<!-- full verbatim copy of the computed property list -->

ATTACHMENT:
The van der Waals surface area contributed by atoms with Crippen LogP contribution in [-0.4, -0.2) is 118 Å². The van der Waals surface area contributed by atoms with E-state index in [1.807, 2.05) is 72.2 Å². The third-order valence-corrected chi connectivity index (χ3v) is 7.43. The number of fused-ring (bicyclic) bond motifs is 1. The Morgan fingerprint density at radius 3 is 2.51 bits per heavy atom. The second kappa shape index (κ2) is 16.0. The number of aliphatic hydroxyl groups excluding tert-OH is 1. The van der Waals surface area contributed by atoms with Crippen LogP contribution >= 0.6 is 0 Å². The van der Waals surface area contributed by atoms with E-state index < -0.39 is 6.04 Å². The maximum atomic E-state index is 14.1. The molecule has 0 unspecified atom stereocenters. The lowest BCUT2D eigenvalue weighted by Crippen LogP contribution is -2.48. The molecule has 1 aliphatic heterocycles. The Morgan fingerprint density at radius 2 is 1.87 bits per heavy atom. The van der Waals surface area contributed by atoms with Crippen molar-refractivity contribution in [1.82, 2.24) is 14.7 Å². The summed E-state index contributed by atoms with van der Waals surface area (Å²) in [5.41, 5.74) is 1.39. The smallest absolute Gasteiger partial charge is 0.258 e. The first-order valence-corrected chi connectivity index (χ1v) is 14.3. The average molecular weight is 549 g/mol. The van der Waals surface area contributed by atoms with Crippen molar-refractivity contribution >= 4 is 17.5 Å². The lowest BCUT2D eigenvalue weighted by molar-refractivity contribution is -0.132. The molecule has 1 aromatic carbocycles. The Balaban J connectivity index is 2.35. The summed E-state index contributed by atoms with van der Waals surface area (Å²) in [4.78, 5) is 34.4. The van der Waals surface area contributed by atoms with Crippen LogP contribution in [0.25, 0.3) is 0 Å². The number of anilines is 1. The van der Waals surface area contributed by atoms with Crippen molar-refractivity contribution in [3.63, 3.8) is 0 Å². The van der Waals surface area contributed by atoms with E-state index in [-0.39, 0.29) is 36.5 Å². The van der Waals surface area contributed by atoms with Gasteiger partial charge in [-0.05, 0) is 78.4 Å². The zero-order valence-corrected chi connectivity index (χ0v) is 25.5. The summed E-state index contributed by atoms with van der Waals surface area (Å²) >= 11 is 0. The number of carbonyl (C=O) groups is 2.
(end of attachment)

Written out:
The van der Waals surface area contributed by atoms with Crippen LogP contribution in [-0.4, -0.2) is 118 Å². The van der Waals surface area contributed by atoms with E-state index in [1.807, 2.05) is 72.2 Å². The third-order valence-corrected chi connectivity index (χ3v) is 7.43. The number of fused-ring (bicyclic) bond motifs is 1. The Morgan fingerprint density at radius 3 is 2.51 bits per heavy atom. The second kappa shape index (κ2) is 16.0. The number of aliphatic hydroxyl groups excluding tert-OH is 1. The van der Waals surface area contributed by atoms with Crippen LogP contribution >= 0.6 is 0 Å². The van der Waals surface area contributed by atoms with E-state index < -0.39 is 6.04 Å². The maximum atomic E-state index is 14.1. The molecule has 0 unspecified atom stereocenters. The lowest BCUT2D eigenvalue weighted by Crippen LogP contribution is -2.48. The molecule has 1 aliphatic heterocycles. The Morgan fingerprint density at radius 2 is 1.87 bits per heavy atom. The van der Waals surface area contributed by atoms with Crippen molar-refractivity contribution in [1.82, 2.24) is 14.7 Å². The summed E-state index contributed by atoms with van der Waals surface area (Å²) in [5.41, 5.74) is 1.39. The smallest absolute Gasteiger partial charge is 0.258 e. The first-order valence-corrected chi connectivity index (χ1v) is 14.3. The average molecular weight is 549 g/mol. The van der Waals surface area contributed by atoms with Crippen molar-refractivity contribution >= 4 is 17.5 Å². The lowest BCUT2D eigenvalue weighted by molar-refractivity contribution is -0.132. The molecule has 1 aromatic carbocycles. The Balaban J connectivity index is 2.35. The summed E-state index contributed by atoms with van der Waals surface area (Å²) in [4.78, 5) is 34.4. The van der Waals surface area contributed by atoms with Crippen LogP contribution in [0.25, 0.3) is 0 Å². The number of anilines is 1. The van der Waals surface area contributed by atoms with Crippen molar-refractivity contribution in [3.63, 3.8) is 0 Å². The van der Waals surface area contributed by atoms with E-state index in [-0.39, 0.29) is 36.5 Å². The van der Waals surface area contributed by atoms with Gasteiger partial charge in [-0.05, 0) is 78.4 Å². The zero-order valence-corrected chi connectivity index (χ0v) is 25.5. The summed E-state index contributed by atoms with van der Waals surface area (Å²) >= 11 is 0. The number of carbonyl (C=O) groups is 2.